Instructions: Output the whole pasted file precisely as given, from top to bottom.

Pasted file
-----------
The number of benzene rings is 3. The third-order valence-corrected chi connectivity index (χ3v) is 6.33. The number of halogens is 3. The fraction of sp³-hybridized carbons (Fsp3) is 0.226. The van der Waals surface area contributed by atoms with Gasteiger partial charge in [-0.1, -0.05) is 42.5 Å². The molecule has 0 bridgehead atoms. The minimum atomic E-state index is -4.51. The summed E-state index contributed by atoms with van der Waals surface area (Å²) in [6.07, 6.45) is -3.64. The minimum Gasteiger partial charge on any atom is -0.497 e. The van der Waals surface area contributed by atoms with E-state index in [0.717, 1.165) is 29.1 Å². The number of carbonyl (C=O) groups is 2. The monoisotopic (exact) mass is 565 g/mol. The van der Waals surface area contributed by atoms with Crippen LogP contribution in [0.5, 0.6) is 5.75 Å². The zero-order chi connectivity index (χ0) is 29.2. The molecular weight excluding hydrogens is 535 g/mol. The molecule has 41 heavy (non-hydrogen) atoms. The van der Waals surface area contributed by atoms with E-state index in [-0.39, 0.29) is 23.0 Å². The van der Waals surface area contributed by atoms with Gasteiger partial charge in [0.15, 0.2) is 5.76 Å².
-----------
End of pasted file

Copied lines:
The number of benzene rings is 3. The third-order valence-corrected chi connectivity index (χ3v) is 6.33. The number of halogens is 3. The fraction of sp³-hybridized carbons (Fsp3) is 0.226. The van der Waals surface area contributed by atoms with Gasteiger partial charge in [-0.1, -0.05) is 42.5 Å². The molecule has 0 bridgehead atoms. The minimum atomic E-state index is -4.51. The summed E-state index contributed by atoms with van der Waals surface area (Å²) in [6.07, 6.45) is -3.64. The minimum Gasteiger partial charge on any atom is -0.497 e. The van der Waals surface area contributed by atoms with E-state index in [0.717, 1.165) is 29.1 Å². The number of carbonyl (C=O) groups is 2. The monoisotopic (exact) mass is 565 g/mol. The van der Waals surface area contributed by atoms with Crippen LogP contribution in [0.5, 0.6) is 5.75 Å². The zero-order chi connectivity index (χ0) is 29.2. The molecular weight excluding hydrogens is 535 g/mol. The molecule has 41 heavy (non-hydrogen) atoms. The van der Waals surface area contributed by atoms with E-state index in [-0.39, 0.29) is 23.0 Å². The van der Waals surface area contributed by atoms with Gasteiger partial charge in [0.15, 0.2) is 5.76 Å².